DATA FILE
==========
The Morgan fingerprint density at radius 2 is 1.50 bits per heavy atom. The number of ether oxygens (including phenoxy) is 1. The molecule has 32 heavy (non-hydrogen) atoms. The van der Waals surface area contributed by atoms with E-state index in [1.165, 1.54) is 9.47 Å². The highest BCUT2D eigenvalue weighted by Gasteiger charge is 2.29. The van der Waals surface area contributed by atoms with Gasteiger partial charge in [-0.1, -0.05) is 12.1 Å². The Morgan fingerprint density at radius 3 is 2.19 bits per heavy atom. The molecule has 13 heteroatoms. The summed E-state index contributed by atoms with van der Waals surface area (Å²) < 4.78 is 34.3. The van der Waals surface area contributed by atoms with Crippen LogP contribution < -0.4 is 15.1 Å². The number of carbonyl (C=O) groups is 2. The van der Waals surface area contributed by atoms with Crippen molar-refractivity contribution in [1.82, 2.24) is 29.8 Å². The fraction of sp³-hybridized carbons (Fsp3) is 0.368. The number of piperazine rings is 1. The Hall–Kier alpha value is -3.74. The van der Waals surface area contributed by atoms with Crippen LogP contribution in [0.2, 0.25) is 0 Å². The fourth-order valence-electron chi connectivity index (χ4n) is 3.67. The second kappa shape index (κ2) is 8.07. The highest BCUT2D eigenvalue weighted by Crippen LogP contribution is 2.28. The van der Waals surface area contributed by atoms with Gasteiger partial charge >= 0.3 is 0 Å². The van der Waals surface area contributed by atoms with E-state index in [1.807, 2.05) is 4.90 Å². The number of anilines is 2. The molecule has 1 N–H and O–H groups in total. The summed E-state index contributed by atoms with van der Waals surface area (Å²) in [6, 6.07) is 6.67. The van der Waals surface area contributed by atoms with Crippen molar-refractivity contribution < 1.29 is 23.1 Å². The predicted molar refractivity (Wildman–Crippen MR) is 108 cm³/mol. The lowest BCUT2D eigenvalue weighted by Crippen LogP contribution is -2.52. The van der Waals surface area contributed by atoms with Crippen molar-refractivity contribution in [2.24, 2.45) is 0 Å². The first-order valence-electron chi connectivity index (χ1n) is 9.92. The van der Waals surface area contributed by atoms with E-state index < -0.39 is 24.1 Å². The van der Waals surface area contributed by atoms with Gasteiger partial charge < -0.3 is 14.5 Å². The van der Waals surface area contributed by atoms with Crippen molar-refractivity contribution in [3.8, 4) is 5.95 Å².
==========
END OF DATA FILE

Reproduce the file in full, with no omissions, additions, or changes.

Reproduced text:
The Morgan fingerprint density at radius 2 is 1.50 bits per heavy atom. The number of ether oxygens (including phenoxy) is 1. The molecule has 32 heavy (non-hydrogen) atoms. The van der Waals surface area contributed by atoms with E-state index in [1.165, 1.54) is 9.47 Å². The highest BCUT2D eigenvalue weighted by Gasteiger charge is 2.29. The van der Waals surface area contributed by atoms with Gasteiger partial charge in [-0.1, -0.05) is 12.1 Å². The Morgan fingerprint density at radius 3 is 2.19 bits per heavy atom. The molecule has 13 heteroatoms. The summed E-state index contributed by atoms with van der Waals surface area (Å²) < 4.78 is 34.3. The van der Waals surface area contributed by atoms with Crippen LogP contribution < -0.4 is 15.1 Å². The number of carbonyl (C=O) groups is 2. The van der Waals surface area contributed by atoms with Crippen molar-refractivity contribution in [1.82, 2.24) is 29.8 Å². The fraction of sp³-hybridized carbons (Fsp3) is 0.368. The number of piperazine rings is 1. The Hall–Kier alpha value is -3.74. The van der Waals surface area contributed by atoms with Crippen LogP contribution in [0.2, 0.25) is 0 Å². The fourth-order valence-electron chi connectivity index (χ4n) is 3.67. The second kappa shape index (κ2) is 8.07. The highest BCUT2D eigenvalue weighted by Crippen LogP contribution is 2.28. The van der Waals surface area contributed by atoms with Gasteiger partial charge >= 0.3 is 0 Å². The van der Waals surface area contributed by atoms with E-state index in [1.807, 2.05) is 4.90 Å². The number of anilines is 2. The molecule has 1 N–H and O–H groups in total. The summed E-state index contributed by atoms with van der Waals surface area (Å²) in [6, 6.07) is 6.67. The van der Waals surface area contributed by atoms with Crippen molar-refractivity contribution < 1.29 is 23.1 Å². The predicted molar refractivity (Wildman–Crippen MR) is 108 cm³/mol. The lowest BCUT2D eigenvalue weighted by Crippen LogP contribution is -2.52. The van der Waals surface area contributed by atoms with Crippen molar-refractivity contribution in [2.24, 2.45) is 0 Å². The first-order valence-electron chi connectivity index (χ1n) is 9.92. The van der Waals surface area contributed by atoms with E-state index < -0.39 is 24.1 Å². The van der Waals surface area contributed by atoms with Gasteiger partial charge < -0.3 is 14.5 Å². The van der Waals surface area contributed by atoms with Crippen molar-refractivity contribution in [3.8, 4) is 5.95 Å².